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Letters to the editor - 12/10/02

December 10, 2002

Rep. Bartlett is of no help



To the editor:


Rep. Roscoe Bartlett won his next-to-last election riding the backs of Maryland veterans. More than two years ago I sought the help of his staff in Hagerstown to assist me with service-connected claims and subsequent appeals I had with the Department of Veterans Affairs in Baltimore. When I went to his Hagerstown office I could not have been treated more nicely by one of his staff members who assured me that she would look into my situation.

For the next several months I was ignored and rebuffed by his Hagerstown staff.

Absolutely nothing was done on my behalf. By this time I was completely disillusioned and disgusted. I contacted his Washington office and a staffer fielded my call and referred me to someone in Frederick.

By this time, I finally determined that Rep. Bartlett was inaccessible to the average veteran and his staff didn't care. I am now in my fifth year of this ordeal and the Baltimore VA has had my last appeal since March 2002.

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I am a five-year active duty U.S. Coast Guard veteran of the Korean War and a member of the American Legion.

If this is the norm for the way his office handles older veterans' problems, God help our young service men and women when they have legitimate problems and are treated in a similar manner by indifferent politicians and their staffers in the future.

Robert S. Montague

Hagerstown




Issues clouded by sludge



To the editor:


I just wanted to respond to an article in Sunday, Nov. 30's Section C entitled - "Township campaigns against sludge bill."

Municipalities (Pennsylvania Townships) have become a target for anti-corporate agriculture activists such as Tom Linzey, who allegedly represents the interests of the "family farmer." He represents this position through an organization he identifies as the Community Environmental Defense Fund.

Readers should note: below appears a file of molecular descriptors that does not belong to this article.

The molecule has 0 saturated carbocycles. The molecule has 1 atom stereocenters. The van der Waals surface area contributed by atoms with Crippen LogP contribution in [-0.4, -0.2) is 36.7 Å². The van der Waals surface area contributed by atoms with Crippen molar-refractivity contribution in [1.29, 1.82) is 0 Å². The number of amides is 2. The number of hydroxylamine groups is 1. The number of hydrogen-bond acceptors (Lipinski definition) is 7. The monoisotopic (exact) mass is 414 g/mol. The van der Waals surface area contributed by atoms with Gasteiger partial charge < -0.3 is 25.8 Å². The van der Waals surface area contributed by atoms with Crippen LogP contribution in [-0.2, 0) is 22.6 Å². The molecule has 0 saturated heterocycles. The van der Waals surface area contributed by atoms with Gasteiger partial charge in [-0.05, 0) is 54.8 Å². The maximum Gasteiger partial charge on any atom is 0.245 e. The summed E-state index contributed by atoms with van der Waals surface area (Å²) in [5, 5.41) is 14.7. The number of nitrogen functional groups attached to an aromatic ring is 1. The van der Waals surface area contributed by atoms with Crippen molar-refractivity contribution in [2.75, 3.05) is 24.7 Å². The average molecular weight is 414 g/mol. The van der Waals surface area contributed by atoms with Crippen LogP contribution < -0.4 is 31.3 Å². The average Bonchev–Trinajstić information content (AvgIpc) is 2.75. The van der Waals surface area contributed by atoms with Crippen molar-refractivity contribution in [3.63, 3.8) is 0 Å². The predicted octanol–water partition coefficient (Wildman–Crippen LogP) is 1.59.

In an effort to give agriculturists a legal means to defend themselves somewhat against obstructionist laws offered pro bono by the Community Environmental Defense Fund, and passed by township governments, the Pennsylvania State Senate passed SB 1413 in the spring of 2002. (The only piece of legislation identified in the article.)

The Pennsylvania House of Representatives is now considering that same measure, thus giving rise to the "campaign" the article alleges.

The irony of all this rhetoric is that SB 1413 has nothing to do with the distribution of treated human waste on farmland. The intention of the "law" is to give farmers the right to recoup court and attorney costs from a township, should they successfully litigate against existence of anti-corporate ordinances.

And, what the opponents of this proposed legislation fail to mention is this same proposal gives townships the prerogative to collect costs should the court find the suit to be "frivolous" in nature.

The article supports very well the effort of SB 1413 opponents to divert attention from the legislative issue to one that is much more environmentally and community sensitive: "Sludge."

I commend Sen. Punt as sponsor of and Rep. Fleagle for support of this significant piece of legislation.

I thank this periodical for providing this open forum.

Marlin M. Lynch

Government relations director

Fulton County Farm Bureau

Warfordsburg, Pa.




Parties getting too destructive



To the editor:


The trend over the last several years of students on college campuses demonstrating violently after sports victories is alarming. This trend is hitting very close to home.

The University of Maryland and West Virginia University are both guilty of demonstrating. The level of property damage, including to automobiles, speaks to the need for individuals to become more responsible. To the best of my knowledge, no person has been seriously injured but in my opinion it is only a matter of time. Also, law-enforcement officers called upon to stem these demonstrations are deterred from other duties.

I am sure all college administrations are taking steps to attempt to prevent further occurrences. I believe one of the most effective deterrents is peer pressure exerted by fellow students. Students who believe demonstrating is wrong have to tell other students who are inclined to demonstrate that they disapprove.

The premise that a sports victory allows an individual to break the law is just dead wrong. I encourage any student attending a college or university where this is occurring to come up with ways to be a part of the solution.

Meredith Fouche

Funkstown

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